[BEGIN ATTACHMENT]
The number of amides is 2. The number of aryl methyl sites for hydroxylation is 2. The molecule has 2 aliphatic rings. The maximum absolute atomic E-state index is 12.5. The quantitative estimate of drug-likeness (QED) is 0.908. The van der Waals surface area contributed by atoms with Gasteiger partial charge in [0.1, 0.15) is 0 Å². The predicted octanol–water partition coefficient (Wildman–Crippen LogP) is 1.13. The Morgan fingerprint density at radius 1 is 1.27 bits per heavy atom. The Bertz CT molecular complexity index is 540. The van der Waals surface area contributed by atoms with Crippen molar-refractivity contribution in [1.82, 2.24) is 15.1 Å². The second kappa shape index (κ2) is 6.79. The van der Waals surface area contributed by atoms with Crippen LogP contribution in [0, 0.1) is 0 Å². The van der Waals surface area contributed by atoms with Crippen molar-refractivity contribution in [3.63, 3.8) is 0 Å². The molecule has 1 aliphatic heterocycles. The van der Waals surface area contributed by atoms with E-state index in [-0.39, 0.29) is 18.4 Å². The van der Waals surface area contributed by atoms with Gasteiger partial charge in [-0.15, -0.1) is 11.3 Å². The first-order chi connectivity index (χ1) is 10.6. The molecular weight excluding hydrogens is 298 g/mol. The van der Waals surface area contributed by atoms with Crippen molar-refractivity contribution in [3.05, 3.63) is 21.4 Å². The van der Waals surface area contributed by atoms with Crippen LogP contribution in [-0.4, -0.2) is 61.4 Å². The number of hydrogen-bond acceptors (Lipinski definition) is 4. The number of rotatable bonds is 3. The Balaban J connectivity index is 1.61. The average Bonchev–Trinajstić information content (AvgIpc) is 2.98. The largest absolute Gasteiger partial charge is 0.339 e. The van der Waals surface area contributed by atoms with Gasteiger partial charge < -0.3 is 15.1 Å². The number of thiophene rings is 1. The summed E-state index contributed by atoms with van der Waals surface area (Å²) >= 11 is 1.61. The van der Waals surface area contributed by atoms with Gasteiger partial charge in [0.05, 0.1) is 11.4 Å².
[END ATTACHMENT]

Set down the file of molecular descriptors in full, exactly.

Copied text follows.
The number of amides is 2. The number of aryl methyl sites for hydroxylation is 2. The molecule has 2 aliphatic rings. The maximum absolute atomic E-state index is 12.5. The quantitative estimate of drug-likeness (QED) is 0.908. The van der Waals surface area contributed by atoms with Gasteiger partial charge in [0.1, 0.15) is 0 Å². The predicted octanol–water partition coefficient (Wildman–Crippen LogP) is 1.13. The Morgan fingerprint density at radius 1 is 1.27 bits per heavy atom. The Bertz CT molecular complexity index is 540. The van der Waals surface area contributed by atoms with Crippen molar-refractivity contribution in [1.82, 2.24) is 15.1 Å². The second kappa shape index (κ2) is 6.79. The van der Waals surface area contributed by atoms with Crippen LogP contribution in [0, 0.1) is 0 Å². The van der Waals surface area contributed by atoms with Crippen molar-refractivity contribution in [3.63, 3.8) is 0 Å². The molecule has 1 aliphatic heterocycles. The van der Waals surface area contributed by atoms with E-state index in [-0.39, 0.29) is 18.4 Å². The van der Waals surface area contributed by atoms with Gasteiger partial charge in [-0.15, -0.1) is 11.3 Å². The first-order chi connectivity index (χ1) is 10.6. The molecular weight excluding hydrogens is 298 g/mol. The van der Waals surface area contributed by atoms with Crippen molar-refractivity contribution in [3.05, 3.63) is 21.4 Å². The van der Waals surface area contributed by atoms with Crippen LogP contribution in [-0.4, -0.2) is 61.4 Å². The number of hydrogen-bond acceptors (Lipinski definition) is 4. The number of rotatable bonds is 3. The Balaban J connectivity index is 1.61. The average Bonchev–Trinajstić information content (AvgIpc) is 2.98. The largest absolute Gasteiger partial charge is 0.339 e. The van der Waals surface area contributed by atoms with Gasteiger partial charge < -0.3 is 15.1 Å². The number of thiophene rings is 1. The summed E-state index contributed by atoms with van der Waals surface area (Å²) >= 11 is 1.61. The van der Waals surface area contributed by atoms with Gasteiger partial charge in [0.05, 0.1) is 11.4 Å².